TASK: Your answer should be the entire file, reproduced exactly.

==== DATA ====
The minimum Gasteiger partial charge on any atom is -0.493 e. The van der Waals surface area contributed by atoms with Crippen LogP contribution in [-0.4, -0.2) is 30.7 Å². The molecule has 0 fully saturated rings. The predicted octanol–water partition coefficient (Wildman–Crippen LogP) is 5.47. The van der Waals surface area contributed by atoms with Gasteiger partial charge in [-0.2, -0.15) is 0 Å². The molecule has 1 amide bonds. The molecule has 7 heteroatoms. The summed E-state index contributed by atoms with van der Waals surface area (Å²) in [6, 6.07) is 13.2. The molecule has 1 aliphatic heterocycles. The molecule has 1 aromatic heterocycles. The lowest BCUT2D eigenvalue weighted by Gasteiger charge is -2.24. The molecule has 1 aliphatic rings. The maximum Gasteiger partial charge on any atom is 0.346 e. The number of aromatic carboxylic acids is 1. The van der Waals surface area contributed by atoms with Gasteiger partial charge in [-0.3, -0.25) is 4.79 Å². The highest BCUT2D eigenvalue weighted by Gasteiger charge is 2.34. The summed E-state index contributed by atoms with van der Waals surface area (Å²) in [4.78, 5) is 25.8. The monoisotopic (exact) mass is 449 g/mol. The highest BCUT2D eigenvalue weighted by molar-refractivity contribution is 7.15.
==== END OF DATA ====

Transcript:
The minimum Gasteiger partial charge on any atom is -0.493 e. The van der Waals surface area contributed by atoms with Crippen LogP contribution in [-0.4, -0.2) is 30.7 Å². The molecule has 0 fully saturated rings. The predicted octanol–water partition coefficient (Wildman–Crippen LogP) is 5.47. The van der Waals surface area contributed by atoms with Gasteiger partial charge in [-0.2, -0.15) is 0 Å². The molecule has 1 amide bonds. The molecule has 7 heteroatoms. The summed E-state index contributed by atoms with van der Waals surface area (Å²) in [6, 6.07) is 13.2. The molecule has 1 aliphatic heterocycles. The molecule has 1 aromatic heterocycles. The lowest BCUT2D eigenvalue weighted by Gasteiger charge is -2.24. The molecule has 1 aliphatic rings. The maximum Gasteiger partial charge on any atom is 0.346 e. The number of aromatic carboxylic acids is 1. The van der Waals surface area contributed by atoms with Gasteiger partial charge in [-0.3, -0.25) is 4.79 Å². The highest BCUT2D eigenvalue weighted by Gasteiger charge is 2.34. The summed E-state index contributed by atoms with van der Waals surface area (Å²) in [4.78, 5) is 25.8. The monoisotopic (exact) mass is 449 g/mol. The highest BCUT2D eigenvalue weighted by molar-refractivity contribution is 7.15.